Thanks! Yes, I don’t claim that my solution is optimal in any sense, and it does indeed create the matrix twice, once with coordinates and then mapped with random values.

What you mention touches on a fundamental impression I have with functional languages, in that they’re very high-level, but not all that efficient. You can express this matrix creation very elegantly in a one-liner with seq’n’map, but it has far more overheads than a more ‘manual’ approach avoiding list idioms.

However, I’m banking on the multicore future to make that less of a concern!

5. ojmason - 27 February 2009

@andre: yes, it is very readable, though it looks very much like an imperative program, rather than a functional one. And it’s very loopy!

6. Andre - 28 February 2009

@ojmason: Well, one could always rename “for” to something more obscure :P Maybe if you move the funs to named functions and just pass them as parameters to “for” it’ll look more functinal…

Note that in haskell your solution would be efficient because the lists you’re mapping over are generated lazily. I’m not sure if the erlang libs have something with this “stream-like” behaviour. That would be nice, because map/fold-based solutions are really elegant.

7. Zvi - 5 March 2009

why not?

[ [ case Y of X->0; _->random:uniform(MaxVal) end ||
Y<-lists:seq(1,Size) ] || X<-lists:seq(1,Size) ].


8. Zvi - 5 March 2009

The problem is that Erlang doesn’t have first-class ranges (or better like NDRange in OpenCL – N-dimensional spaces).
Think about CUDA/OpenCL – running kernel over NDRange, it’s just map over NDRange.
For your example:

[ case Y of X->0; _random:unfiorm(MaxVal) || {X,Y}<-Range2D(1..Size,1..Size) ]

then you can reshape (like in Matlab) the result if you want.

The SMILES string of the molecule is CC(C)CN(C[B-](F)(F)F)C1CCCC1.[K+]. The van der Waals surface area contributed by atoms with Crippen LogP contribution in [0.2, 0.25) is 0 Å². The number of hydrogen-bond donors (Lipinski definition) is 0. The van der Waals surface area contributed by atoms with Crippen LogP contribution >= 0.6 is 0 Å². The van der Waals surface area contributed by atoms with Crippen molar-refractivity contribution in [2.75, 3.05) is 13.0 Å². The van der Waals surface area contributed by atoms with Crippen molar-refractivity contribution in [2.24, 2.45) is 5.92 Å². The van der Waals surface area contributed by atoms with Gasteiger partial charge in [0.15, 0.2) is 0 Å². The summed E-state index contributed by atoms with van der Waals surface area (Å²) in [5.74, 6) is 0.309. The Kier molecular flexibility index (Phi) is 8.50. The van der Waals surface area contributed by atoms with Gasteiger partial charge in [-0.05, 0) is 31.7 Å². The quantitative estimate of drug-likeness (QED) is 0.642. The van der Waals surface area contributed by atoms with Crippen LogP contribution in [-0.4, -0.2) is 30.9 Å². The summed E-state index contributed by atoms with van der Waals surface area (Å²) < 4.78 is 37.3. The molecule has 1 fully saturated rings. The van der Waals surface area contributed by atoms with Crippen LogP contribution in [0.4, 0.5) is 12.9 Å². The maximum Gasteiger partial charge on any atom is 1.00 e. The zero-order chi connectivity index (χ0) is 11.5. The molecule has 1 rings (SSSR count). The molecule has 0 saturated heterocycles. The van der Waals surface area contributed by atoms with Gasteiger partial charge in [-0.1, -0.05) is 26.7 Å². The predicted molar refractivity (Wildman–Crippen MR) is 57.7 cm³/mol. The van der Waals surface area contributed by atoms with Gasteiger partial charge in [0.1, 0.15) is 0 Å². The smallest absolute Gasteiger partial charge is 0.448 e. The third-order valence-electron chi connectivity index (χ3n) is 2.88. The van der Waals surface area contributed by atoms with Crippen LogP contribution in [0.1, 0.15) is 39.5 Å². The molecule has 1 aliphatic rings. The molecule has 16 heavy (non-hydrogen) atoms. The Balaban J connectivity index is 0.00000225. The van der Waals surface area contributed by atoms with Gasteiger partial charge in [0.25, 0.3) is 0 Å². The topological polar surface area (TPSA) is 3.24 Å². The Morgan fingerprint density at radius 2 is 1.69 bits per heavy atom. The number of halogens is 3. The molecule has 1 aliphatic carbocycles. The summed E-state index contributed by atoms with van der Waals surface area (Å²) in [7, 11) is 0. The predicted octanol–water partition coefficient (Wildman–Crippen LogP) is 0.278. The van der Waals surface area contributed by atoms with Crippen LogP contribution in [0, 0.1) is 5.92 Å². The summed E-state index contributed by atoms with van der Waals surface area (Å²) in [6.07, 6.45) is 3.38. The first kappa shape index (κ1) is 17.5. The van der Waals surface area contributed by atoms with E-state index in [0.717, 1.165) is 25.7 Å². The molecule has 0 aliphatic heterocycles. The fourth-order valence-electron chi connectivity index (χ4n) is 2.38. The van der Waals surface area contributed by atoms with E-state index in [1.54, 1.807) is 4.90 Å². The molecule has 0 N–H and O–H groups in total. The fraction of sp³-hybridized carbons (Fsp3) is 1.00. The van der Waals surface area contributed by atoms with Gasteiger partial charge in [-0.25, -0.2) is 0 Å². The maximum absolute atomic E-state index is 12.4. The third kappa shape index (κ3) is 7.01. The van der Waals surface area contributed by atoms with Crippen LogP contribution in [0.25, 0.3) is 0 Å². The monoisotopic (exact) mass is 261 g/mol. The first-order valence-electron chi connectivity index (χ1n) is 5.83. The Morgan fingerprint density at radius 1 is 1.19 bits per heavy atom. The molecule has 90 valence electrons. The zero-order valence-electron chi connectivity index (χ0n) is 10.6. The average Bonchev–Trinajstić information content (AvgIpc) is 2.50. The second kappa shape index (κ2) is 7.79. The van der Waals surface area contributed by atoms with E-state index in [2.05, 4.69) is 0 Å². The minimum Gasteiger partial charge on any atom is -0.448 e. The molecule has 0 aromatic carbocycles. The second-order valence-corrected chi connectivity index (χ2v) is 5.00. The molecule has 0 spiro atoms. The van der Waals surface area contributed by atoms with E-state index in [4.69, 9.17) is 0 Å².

9. ojmason - 5 March 2009

Yes! That was something I was looking for but couldn’t think of. Of course you need to use two nested list comprehensions for this.


10. graeme defty - 21 January 2010

A bit late to the party, but . . .

I am new to functional programming in general (and Erlang in particular) but my plain (i.e. no list comprehension) attempt to do this in an Erlang-y way was as follows.

random_matrix(Size, MaxVal) ->
  r_matrix(Size, MaxVal, Size, []).

r_matrix(   _,     _,  0,Acc) ->  Acc;
r_matrix(Size,MaxVal,Row,Acc) -> 
  r_matrix(Size, MaxVal, Row-1, [r_row(MaxVal, Row, Size, []) | Acc]).

r_row(     _,   _,   0, Acc) -> Acc;
r_row(Maxval, Row, Col, Acc) -> 
  r_row(Maxval, Row, Col-1, [r_element(Maxval, Row, Col) | Acc]).

r_element(_     , Row, Col) when Row == Col -> 0;
r_element(MaxVal,_Row,_Col) ->

I think this pretty much avoids all the problems mentioned above (i.e. No loops. No misc variables (X,Y and chums). No double creation of anything. The matrix is built one row at a time from the back. Each row is built one element at a time from the back. the code approaches the declarative, and should run efficiently.) As a result, i think it is quite readable (though I would not have said that a month ago!) The odd spacing in the parameter lists causes them to line up in a fixed-width font, which makes it easier to see that the functino definitions match.

It is particularly nice when each function-clause definition is on a single line,, but since that too it up to column 96 I had to wrap them onto two lines :-(

Anyway, just my $0.02

11. Seanne Mc Guinness - 4 March 2010

Interesting approach….